There are also two original pieces in this album. Driving was written by and headlined by Michelland. She clearly did her homework to find every note and run that fits in her vocal wheelhouse, and she delivered a masterpiece. Republic Pennsylvania was written by Mady Ladd and arranged by member Prabh Saini. Ladd headlines this piece, and again this song is a clear example of someone finding what works best for their voice and using it to their advantage. I also have to give so much credit to Saini for this arrangement, which is simple but incredibly effective. These students are taking the time to really explore the a cappella medium and understand what makes them excel as performers. Look out for them in the coming years at the collegiate level and beyond, because I expect to see these names again.

Finally, we have to look at Six Feet Apart, the titular track of the album and the unspoken anthem of 2020. This piece is utter perfection in so many ways. It's challenging in the opening moments due to the pointillism in the opening phrases, but the piece suddenly explodes at the start of the first chorus. Soloist Makayla Sawyer is the focal point for all of the emotions that are present in this piece, and it's clear that those emotions are not limited to just the soloist. The album liner tells the story of the heartbreak the group felt at having the year ripped away from them. This track tells that story in lyrics, but it's clear that the group is telling their own stories of longing for closeness with friends that sit just past an arm's length away. You don't need to hear those stories, but you will feel all of them in this track.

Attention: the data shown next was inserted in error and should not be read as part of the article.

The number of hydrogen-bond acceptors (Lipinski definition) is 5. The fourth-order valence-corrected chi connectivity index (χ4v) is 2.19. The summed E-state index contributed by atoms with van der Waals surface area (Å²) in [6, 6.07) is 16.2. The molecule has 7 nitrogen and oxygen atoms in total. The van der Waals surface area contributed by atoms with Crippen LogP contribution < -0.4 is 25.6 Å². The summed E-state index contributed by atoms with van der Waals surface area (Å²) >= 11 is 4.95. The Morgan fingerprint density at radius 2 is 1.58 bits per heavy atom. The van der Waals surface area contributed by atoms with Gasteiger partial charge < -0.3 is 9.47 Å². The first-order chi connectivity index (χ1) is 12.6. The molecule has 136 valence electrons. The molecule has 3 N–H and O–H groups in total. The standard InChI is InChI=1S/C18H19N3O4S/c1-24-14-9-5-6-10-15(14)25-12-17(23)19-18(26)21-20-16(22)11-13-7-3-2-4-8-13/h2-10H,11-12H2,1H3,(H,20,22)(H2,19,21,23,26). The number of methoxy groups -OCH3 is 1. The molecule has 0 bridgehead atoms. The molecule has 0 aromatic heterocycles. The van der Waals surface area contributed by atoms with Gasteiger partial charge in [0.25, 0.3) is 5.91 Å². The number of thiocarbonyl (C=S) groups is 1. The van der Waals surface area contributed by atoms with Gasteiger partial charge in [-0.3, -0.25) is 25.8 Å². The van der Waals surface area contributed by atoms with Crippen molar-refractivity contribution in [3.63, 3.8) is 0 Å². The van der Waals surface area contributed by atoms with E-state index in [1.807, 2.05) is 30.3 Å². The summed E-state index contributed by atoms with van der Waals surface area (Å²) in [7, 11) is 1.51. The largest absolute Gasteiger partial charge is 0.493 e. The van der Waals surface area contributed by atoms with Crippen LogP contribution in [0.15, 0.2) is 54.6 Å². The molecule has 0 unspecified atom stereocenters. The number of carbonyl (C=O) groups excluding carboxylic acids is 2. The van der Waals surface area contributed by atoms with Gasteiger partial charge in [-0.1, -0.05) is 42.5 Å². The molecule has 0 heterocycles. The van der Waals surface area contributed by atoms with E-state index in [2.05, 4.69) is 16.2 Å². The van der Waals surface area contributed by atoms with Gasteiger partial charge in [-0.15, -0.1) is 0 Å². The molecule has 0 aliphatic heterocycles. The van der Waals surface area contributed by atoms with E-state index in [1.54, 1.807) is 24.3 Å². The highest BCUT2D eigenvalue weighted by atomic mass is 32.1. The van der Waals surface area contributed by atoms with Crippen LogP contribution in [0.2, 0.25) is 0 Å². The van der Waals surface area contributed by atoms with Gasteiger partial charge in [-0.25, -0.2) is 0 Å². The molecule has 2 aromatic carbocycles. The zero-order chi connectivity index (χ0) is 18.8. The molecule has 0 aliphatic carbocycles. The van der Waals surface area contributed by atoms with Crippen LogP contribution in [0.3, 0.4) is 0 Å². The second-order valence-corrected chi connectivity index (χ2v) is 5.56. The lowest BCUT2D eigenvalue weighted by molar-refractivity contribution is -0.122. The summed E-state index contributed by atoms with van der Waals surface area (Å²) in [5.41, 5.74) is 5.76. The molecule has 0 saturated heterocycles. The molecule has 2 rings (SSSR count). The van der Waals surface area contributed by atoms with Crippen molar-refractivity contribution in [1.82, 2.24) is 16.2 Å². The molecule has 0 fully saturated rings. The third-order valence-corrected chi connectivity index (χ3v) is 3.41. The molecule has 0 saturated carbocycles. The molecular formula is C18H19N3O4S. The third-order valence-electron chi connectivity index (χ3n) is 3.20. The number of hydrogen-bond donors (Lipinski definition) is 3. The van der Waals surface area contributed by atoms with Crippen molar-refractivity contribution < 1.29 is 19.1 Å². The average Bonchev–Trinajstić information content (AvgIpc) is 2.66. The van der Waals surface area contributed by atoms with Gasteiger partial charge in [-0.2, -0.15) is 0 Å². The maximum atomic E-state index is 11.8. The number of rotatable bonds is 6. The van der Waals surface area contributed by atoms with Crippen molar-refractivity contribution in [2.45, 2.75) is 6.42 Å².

When it comes to broad definitions of excellence in recorded a cappella, TAG is doing everything exactly correct. These are well-thought-out song selections that utilize the group members' individual and combined strengths, and they have the energy and emotion to make these performances truly exceptional.  It's easy to see why these kids get consistently high markings from RARB. If you need a good social distancing activity, simply put this album on and enjoy. You won't regret it.